New Year’s Resolutions
author: quinn bell | a&c writer
Trash New Year’s is trash / Pixabay
Changes are a-coming
It seems it’s that time of the year to make changes. The earth has circled yet again around the sun, and it’s a symbolic time to want to improve ourselves. Or, at least it’s the time of year to say we want to, to maybe go to the gym a few times in January. Everyone knows New Year’s resolutions are hard to keep, but why?
We’re trying to do too much. So many New Year’s resolutions are about getting busier and better, as fast as possible. Some want to learn guitar and master Spanish, some plan on getting ripped or beating their 2018 bench press weight, some vow to make more money and score high 80s on all their exams. Some want to do all of this and more. These are great goals, and I applaud people who can commit and see these through, whatever the time of year.
But do we really have the time and energy to do all these things? I don’t know many people who can balance acing their uni courses, working part-time, eating healthy, reading the Carillon weekly [EIC’s note: now that’s a plug!], hitting the gym, tending to the garden, seeing friends, and learning a new language, all while getting a good eight hours of sleep and being nice to mum! Doing the math, even if you sleep only seven hours per night, you’ve already used up two days of your week. Considering this, we can’t reasonably commit to a bunch of new things in the new year. If anyone knows the secret, I’d love to hear it.
Resolutions are pointless if we can’t enjoy our self-improvements. If you can’t stop and notice all the amazing changes you’ve made because you’re constantly running from place to place, it isn’t worth the stress. And rushing through everything will keep you from achieving anything truly significant: your Spanish will be una mierda if you only get to study on the bus to school, and you definitely won’t be the nicest you could be to your mum if you don’t get enough sleep.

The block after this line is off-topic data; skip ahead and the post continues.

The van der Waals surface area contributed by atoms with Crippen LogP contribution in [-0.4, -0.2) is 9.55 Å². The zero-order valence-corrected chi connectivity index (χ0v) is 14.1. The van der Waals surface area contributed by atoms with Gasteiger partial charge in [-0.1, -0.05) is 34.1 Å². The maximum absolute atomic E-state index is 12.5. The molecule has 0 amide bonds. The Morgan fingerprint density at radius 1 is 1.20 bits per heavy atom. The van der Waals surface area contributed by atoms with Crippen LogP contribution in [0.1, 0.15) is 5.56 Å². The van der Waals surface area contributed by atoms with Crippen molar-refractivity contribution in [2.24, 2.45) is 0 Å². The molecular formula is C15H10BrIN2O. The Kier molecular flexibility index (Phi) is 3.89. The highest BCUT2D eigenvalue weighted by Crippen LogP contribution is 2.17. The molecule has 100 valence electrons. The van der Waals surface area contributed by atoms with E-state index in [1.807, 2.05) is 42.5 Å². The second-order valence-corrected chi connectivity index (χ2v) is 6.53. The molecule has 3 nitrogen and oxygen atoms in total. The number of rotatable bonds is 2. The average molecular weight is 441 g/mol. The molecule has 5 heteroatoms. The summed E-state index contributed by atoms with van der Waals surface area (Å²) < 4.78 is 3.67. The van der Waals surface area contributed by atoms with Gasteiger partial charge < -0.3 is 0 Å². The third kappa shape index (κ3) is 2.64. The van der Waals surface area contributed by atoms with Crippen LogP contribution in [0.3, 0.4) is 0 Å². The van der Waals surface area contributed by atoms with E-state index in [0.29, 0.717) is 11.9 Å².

Maybe what we need to do this New Year is slow down. We’re always told to say yes, but we need to learn to say no, too. Give yourself more time to be grateful for what you have. Breathe freely and deeply. Smile more. Take some time from your day to take care of yourself, to tend to your mental health, to really focus on what you’re doing. Walk half the speed you usually do: you’re always running to catch the bus or to make it to your class. When we do too much, it’s difficult to be grateful for what we have. When everything has a sense of urgency to it, it’s hard to relax even when we find a moment between commitments.
It’s a good thing to want to improve yourself in 2019, but you’re going too quickly. Slow down this year and learn to appreciate the people and things around you. Give yourself time to improve, don’t rush it! Only bad things happen quickly: strokes, earthquakes, ninja attacks, and car accidents. All the best things take their sweet time. A good friendship is formed over years of laughter and tears. Scotch whiskey takes at the very least three years to make. And you – you took nine months to be made, and another twenty, thirty, or fifty years to get to be as amazing as you are now. When was the last time you stopped to think about that, and appreciate how far you’ve already come?